Manual on the safe handling and disposal of hazardous biological materials in the laboratory. Contents: descriptive epidemiology of occupational infections of laboratory workers; safe handling of infectious agents (pathogenic and other microorganisms, hazards from vertebrate animals and from insects, primary and continuous cell cultures, necroscopy and surgical specimens, good laboratory practices, transportation of specimens, prevention of aerosol and droplet generation, containment equipment, biosafety in large-scale and small-volume laboratories); safe disposal of infectious laboratory waste; safety management. Appendices include: guidelines on biosafety in microbiological and biomedical laboratories; recommendations for prevention of HIV transmission; summary of zoonotic pathogens causing disease in man.
National Academy Press, 2101 Constitution Avenue, NW, Washington, DC 20418, USA, 1989. xii, 222p. Illus. Bibl.ref. Index. Price: USD 29.95.
Liberman D.F., Gordon J.G.
Biohazards management handbook
This handbook is divided into 3 main sections: 1. Facility considerations: design and ventilation of biomedical and other facilities and certification of biosafety cabinets; management programmes for pests and hazardous chemicals; hazard control on the animal research facility. 2. Biosafety principles and practices: laboratory and industrial perspectives on biosafety; hospital epidemiology and infection control; personal protection and hygiene and medical surveillance; infections waste management; safe use and disposal of chemotherapy agents; chemical health risks. 3. Regulatory agency consideration: controlling the release of microorganisms; consideration of OSHA standards as applied to laboratories; training program to meet the OSHA requirement on HBV/HIV.
Marcel Dekker Journals, 270 Madison Avenue, New York, NY 10016, USA, 1989. 466p. Illus. Bibl. Price: USD 125.00 (for USA and Canada); USD 150.00 (for all other countries).
IARC monographs on the evaluation of carcinogenic risks to humans - Some organic solvents, resin monomers and related compounds, pigments and occupational exposures in paint manufacture and painting
Topics covered include organic solvents, resin monomers and related compounds, pigments and occupational exposures in paint manufacture and painting. Monographs on individual chemicals or complex mixtures contain data on chemical and physical properties and on production, use, occurrence and analysis. Sections covering biological data relevant to the evaluation of carcinogenic risk to humans contain reports of animal studies and human epidemiological studies where available. The monograph on occupational exposure in the painting trades covers a description of paint products, a history of their manufacture, applications in various industries, and current production processes. Studies of workplace exposures are reviewed and biological data on the human carcinogenic risk are presented. Appendices provide a summary table and activity profiles of genetic and related effects.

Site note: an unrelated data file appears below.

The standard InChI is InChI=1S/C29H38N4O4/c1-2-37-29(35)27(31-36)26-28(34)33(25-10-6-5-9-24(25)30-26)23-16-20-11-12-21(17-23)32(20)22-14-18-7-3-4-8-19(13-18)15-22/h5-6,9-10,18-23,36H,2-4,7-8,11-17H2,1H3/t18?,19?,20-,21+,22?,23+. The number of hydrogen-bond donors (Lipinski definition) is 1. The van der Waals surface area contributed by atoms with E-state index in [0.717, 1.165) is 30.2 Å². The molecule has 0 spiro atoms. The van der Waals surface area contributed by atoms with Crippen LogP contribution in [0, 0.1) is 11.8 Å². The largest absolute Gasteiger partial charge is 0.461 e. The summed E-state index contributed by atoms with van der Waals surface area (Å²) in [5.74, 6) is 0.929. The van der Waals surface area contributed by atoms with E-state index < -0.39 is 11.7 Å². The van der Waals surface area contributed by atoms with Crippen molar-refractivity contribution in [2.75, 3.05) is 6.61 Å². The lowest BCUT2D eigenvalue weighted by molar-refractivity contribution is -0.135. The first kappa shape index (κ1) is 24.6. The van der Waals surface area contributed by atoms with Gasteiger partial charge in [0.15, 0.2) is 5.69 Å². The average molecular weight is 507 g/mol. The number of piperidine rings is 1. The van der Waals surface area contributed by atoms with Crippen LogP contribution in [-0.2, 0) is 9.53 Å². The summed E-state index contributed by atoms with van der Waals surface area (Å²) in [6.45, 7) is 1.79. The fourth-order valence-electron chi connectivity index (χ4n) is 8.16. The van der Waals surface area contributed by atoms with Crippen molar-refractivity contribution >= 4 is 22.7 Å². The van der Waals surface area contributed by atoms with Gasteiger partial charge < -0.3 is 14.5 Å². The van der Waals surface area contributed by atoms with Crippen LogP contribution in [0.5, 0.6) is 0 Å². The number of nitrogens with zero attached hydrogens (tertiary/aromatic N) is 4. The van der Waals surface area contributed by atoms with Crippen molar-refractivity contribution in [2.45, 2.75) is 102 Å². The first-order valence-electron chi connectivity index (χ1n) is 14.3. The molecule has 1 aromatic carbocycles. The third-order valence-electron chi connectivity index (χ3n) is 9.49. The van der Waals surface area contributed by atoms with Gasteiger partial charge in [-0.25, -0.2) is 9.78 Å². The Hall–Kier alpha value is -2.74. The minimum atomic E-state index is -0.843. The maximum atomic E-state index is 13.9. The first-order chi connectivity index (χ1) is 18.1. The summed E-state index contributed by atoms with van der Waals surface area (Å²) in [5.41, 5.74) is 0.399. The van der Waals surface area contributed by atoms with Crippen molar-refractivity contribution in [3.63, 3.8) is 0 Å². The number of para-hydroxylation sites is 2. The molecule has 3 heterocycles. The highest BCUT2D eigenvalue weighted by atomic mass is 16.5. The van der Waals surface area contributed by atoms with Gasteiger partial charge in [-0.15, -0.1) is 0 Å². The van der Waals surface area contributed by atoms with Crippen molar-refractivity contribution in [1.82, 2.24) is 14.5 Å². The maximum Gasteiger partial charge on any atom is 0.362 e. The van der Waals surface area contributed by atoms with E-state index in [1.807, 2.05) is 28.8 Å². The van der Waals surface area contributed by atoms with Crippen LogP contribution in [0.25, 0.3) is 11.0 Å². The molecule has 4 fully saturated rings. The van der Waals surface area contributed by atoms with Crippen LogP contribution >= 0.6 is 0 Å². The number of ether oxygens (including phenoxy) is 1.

World Health Organization, Distribution and Sales Service, 1211 Genève 27, Switzerland, 1989. 535p. Illus. Bibl. Index. Price: CHF 65.00.
Health and Safety Executive
Genetic Manipulation Regulations 1989 - Guidance on regulations [United Kingdom]
This guidance publication contains the text of the Genetic Manipulation Regulations 1989 (see also CIS 89-1763), together with extensive explicatory text and commentary. Main topics covered: notification of accidents involving genetic manipulation; risk assessment; application outside Great Britain; exemption certificates; revocations; hazard groups for organisms.
HMSO Books, P.O. Box 276, London SW8 5DT, United Kingdom, 1989. 13p. Price: GBP 3.00.
DDT and its derivatives - Environmental aspects
DDT is an organochlorine insecticide whose properties enable it to be readily taken up by organisms. This review covers: the physical and chemical properties of DDT and related compounds; kinetics, metabolism, biotransformation and bioaccumulation; toxicity to microorganisms and aquatic and terrestrial organisms; ecological effects from field application. DDT metabolites are resistant to breakdown and are readily absorbed on to sediments and soils which can then act as long-term sources of exposure. A table summarises laboratory experimental data on the bioaccumulation of DDT in various organisms. Further tables show the toxicity of DDT and its derivatives to aquatic invertebrates, fish, amphibians and birds. It is concluded that widespread use of DDT as an insecticide has resulted in worldwide contamination of the environment. DDT and its metabolites are highly toxic to fish and should be regarded as hazardous to fish productivity and distribution, and hence to human food supplies.